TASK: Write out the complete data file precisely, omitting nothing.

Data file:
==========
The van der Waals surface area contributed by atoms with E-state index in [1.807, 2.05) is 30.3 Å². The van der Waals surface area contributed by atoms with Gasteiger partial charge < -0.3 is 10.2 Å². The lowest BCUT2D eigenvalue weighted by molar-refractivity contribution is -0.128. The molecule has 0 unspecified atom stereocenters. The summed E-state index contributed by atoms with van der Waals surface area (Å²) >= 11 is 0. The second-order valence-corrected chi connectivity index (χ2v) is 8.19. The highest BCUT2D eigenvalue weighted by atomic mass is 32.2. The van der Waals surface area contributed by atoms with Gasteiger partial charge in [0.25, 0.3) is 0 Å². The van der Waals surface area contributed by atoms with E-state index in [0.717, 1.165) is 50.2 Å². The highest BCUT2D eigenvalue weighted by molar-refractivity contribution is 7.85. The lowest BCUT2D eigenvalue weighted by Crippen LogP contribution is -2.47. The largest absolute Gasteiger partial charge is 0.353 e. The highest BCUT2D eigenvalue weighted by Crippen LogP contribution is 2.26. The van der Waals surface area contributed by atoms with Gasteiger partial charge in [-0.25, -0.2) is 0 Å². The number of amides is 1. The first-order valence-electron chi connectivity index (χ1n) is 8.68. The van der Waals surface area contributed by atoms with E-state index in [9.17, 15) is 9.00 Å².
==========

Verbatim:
The van der Waals surface area contributed by atoms with E-state index in [1.807, 2.05) is 30.3 Å². The van der Waals surface area contributed by atoms with Gasteiger partial charge < -0.3 is 10.2 Å². The lowest BCUT2D eigenvalue weighted by molar-refractivity contribution is -0.128. The molecule has 0 unspecified atom stereocenters. The summed E-state index contributed by atoms with van der Waals surface area (Å²) >= 11 is 0. The second-order valence-corrected chi connectivity index (χ2v) is 8.19. The highest BCUT2D eigenvalue weighted by atomic mass is 32.2. The van der Waals surface area contributed by atoms with Gasteiger partial charge in [0.25, 0.3) is 0 Å². The van der Waals surface area contributed by atoms with E-state index in [0.717, 1.165) is 50.2 Å². The highest BCUT2D eigenvalue weighted by molar-refractivity contribution is 7.85. The lowest BCUT2D eigenvalue weighted by Crippen LogP contribution is -2.47. The largest absolute Gasteiger partial charge is 0.353 e. The highest BCUT2D eigenvalue weighted by Crippen LogP contribution is 2.26. The van der Waals surface area contributed by atoms with Gasteiger partial charge in [-0.25, -0.2) is 0 Å². The number of amides is 1. The first-order valence-electron chi connectivity index (χ1n) is 8.68. The van der Waals surface area contributed by atoms with E-state index in [9.17, 15) is 9.00 Å².